“I Wouldn’t Even be Adverse to a Tax Increase Across the Board”

The Romney campaign is not done with “you didn’t build that.” Not hardly. Today, as the candidate tours Poland, his surrogates are making 18 campaign stops, from a “We Did Build This Victory Party and BBQ” in Appleton, Wis., to a Dubuque, Iowa capitalism rally at the Naughty Dog Cafe.

One of the Obama-shaming events would be held at Belmont TV in Arlington, Va., a short drive from my office and an even shorter drive from my old NoVa apartment. Ken Sickmen, the second-generation owner of the shop, stood ready in a pink bowling short as RNC staffers put “BUILT BY US” logos on the Sony, LG, and Sharp TVs near where Newt Gingrich would speak. “You didn’t built that” didn’t offend him, particularly. He’d been talking (to reporters and others) about his sentiments since 2010.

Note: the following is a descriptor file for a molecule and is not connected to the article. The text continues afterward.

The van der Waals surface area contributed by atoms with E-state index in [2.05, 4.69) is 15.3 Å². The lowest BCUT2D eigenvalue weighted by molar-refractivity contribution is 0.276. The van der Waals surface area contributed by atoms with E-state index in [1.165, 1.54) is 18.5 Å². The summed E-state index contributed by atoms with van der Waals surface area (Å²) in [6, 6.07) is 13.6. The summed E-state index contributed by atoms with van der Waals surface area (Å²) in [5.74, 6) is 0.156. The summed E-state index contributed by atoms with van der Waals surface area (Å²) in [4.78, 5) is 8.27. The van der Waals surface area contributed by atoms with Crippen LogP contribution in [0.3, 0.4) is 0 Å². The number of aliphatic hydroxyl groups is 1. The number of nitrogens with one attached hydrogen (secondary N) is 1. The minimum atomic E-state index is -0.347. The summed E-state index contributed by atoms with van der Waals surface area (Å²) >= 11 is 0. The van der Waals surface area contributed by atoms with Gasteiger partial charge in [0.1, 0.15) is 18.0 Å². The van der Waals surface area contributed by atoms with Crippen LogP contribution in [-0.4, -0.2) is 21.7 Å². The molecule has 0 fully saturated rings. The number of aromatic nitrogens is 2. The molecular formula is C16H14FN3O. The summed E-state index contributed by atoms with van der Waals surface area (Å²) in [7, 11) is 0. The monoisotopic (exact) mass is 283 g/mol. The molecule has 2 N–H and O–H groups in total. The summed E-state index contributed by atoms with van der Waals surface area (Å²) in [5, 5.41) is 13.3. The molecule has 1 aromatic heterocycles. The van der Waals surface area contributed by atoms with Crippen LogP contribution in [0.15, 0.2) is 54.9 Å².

“No single thing that President Obama has said has anything to do with my feelings,” he said. “I saw this quote in the newspaper, sure, but that’s not what caused me to feel the way that I feel. That’s politics. I’m not a politician. My feeling is that we need to change the atmosphere. There are times when I feel – and I hope I’m not being paranoid – times when I feel that the small businessman is the enemy. That’s crazy!”

Republicans have twinned the Obama quote with the policy he’s running on – tax hikes on income over $250,000, the tax increase he’s been for ever since 2007. Would a tax increase like that hurt Sickmen?

“It did before,” he said. “It probably wouldn’t now, because I have less business now. Look, I wouldn’t even be adverse to a tax increase across the board, relatively, if we can get the economy moving. If you make more money, you’re willing to pay a little more in taxes. If you can’t pay your bills, you can’t pay more in taxes. It’s all relative.”

As two dozen reporters prepped for the Gingrich remarks, I watched the door to see if anybody’s shopping would be affected. Nope. Nobody walked in.